In order to further the Bankruptcy Code's purpose of ratable distribution to all creditors, the Bankruptcy Code provides two remedial sections whereby certain prepetition transfers of the debtor's property can be set aside and the property brought back into the estate. 11 U.S.C. § 547 and 548. Although the foreclosure sale in the instant case may be valid under state law, the Supremacy Clause makes such proceedings subject to sections 547 and 548. See Matter of McVey Trucking, Inc., 812 F.2d 311 (7th Cir. 1987).
The instant case specifically involves a preference action brought pursuant to 11 U.S.C. § 547. The majority disposition gives rise to two issues: first, whether the Bankruptcy Amendments and Federal Judgeship Act of 1984 (BAFJA) effectively overrule the Ninth Circuit Court of Appeals' decision in In re Madrid, 725 F.2d 1197 (9th Cir. 1984); and second, whether the "greater amount" requirement of § 547 was satisfied in the instant case.
In determining whether BAFJA overrules the Ninth Circuit's decision in In re Madrid, this Judge is compelled to follow recognized notions of statutory interpretation by applying the plain meaning of the statutory language. E.g. Watt v. Alaska, 451 U.S. 259, 101 S.Ct. 1673, 68 L.Ed.2d 80 (1981). The Bankruptcy Amendments and Federal Judgeship Act of 1984 modified the bankruptcy code's definition of "transfer" to expressly include the "foreclosure of the debtor's equity of redemption." 11 U.S.C. § 101(50). In this regard I am inclined to adopt the view that the ultimate effect of BAFJA was to overrule Madrid. E.g. In re Verna, 58 B.R. 246, 250-51 (Bankr.C.D.Cal. 1986); In re Main, 75 B.R. 322, 325 (Bankr.D.Ariz. 1987); In re Staples, 87 B.R. 645, 646 (Bankr.D.Or. 1988); and cases cited therein. To hold otherwise would be to interpret the express statutory language in a manner inconsistent with the purpose of the bankruptcy code.
Turning to the issue of whether the "greater amount" test of 11 U.S.C. § 547(b)(5) was satisfied, the Ninth Circuit has recognized that a "creditor [against whom a preference action is brought] must be charged with the value of what was transferred. . . ." In re Lewis W. Shurtleff, Inc., 778 F.2d at 1421. In the instant case, the fair market value of the property at the time of the foreclosure sale is not apparent from the record. However, the purchasing creditor at the foreclosure sale realized a $110,000 increase in a subsequent sale less than two months later. Undoubtedly, the value of the property transferred at the foreclosure sale was greater than the amount the creditor/appellee would have received in a liquidation. Under such circumstances, to allow the creditor to retain a windfall at the expense of other creditors would allow for a result inconsistent with the purpose of the Bankruptcy Code. See e.g. Morgan Guaranty and Trust Co., 804 F.2d at 1496 (recognizing that the "goal of equality of treatment" would be furthered by preventing a creditor from retaining certain windfalls).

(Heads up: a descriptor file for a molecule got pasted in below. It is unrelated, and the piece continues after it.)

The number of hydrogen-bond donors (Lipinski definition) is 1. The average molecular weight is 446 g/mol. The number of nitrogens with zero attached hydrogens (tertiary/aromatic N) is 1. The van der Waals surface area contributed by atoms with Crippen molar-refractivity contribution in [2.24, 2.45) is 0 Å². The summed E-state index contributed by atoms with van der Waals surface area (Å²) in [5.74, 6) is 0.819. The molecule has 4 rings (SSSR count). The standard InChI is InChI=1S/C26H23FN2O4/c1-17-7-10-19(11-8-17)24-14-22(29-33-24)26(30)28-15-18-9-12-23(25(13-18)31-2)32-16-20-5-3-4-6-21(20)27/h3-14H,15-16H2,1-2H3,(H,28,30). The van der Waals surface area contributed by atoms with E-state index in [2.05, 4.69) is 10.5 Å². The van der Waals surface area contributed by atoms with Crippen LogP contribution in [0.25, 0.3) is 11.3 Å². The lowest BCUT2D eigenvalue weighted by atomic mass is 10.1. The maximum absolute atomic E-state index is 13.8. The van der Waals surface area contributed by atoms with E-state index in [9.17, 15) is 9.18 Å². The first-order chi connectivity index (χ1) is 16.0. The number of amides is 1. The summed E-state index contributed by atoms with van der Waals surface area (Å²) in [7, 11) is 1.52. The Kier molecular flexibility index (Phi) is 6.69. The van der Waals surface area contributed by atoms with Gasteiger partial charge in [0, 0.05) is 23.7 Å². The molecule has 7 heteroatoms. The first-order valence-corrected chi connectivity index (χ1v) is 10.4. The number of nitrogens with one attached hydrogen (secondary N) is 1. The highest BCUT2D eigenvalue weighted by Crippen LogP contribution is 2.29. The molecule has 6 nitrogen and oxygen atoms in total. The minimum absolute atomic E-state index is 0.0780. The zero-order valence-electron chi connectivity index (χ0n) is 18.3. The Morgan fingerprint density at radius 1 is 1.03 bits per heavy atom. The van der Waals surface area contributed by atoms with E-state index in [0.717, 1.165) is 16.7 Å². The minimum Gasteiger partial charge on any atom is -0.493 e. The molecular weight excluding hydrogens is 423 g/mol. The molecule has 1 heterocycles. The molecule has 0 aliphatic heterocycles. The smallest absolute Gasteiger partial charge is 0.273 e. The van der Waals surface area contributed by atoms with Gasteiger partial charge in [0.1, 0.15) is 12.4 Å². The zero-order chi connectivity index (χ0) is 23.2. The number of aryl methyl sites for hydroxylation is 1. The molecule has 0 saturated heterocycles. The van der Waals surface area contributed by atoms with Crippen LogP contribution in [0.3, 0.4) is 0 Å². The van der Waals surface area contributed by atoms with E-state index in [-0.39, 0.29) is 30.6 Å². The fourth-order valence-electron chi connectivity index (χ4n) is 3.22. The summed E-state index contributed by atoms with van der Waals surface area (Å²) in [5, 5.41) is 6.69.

While it should be followed that a regularly conducted non-collusive foreclosure sale creates a "strong presumption" of fair market value ( see In re Staples, supra), the facts of the instant case appear to be sufficient to rebut such a presumption.
Accordingly, I would remand the case for a determination of the value of the property at the time of the foreclosure sale, as well as costs incurred.
It is important to note that a rule allowing the estate to recover a resulting windfall from a foreclosing creditor would not infringe upon the recognized policy to avoid impairment of the marketability of foreclosed properties. Allowing the avoidance of a transfer only to the extent of recovering such a windfall from a foreclosing creditor, would in no way cloud the title of any subsequent purchasers or raise any of the concerns discussed in the Madrid case and would more appropriately further the purpose of the bankruptcy code.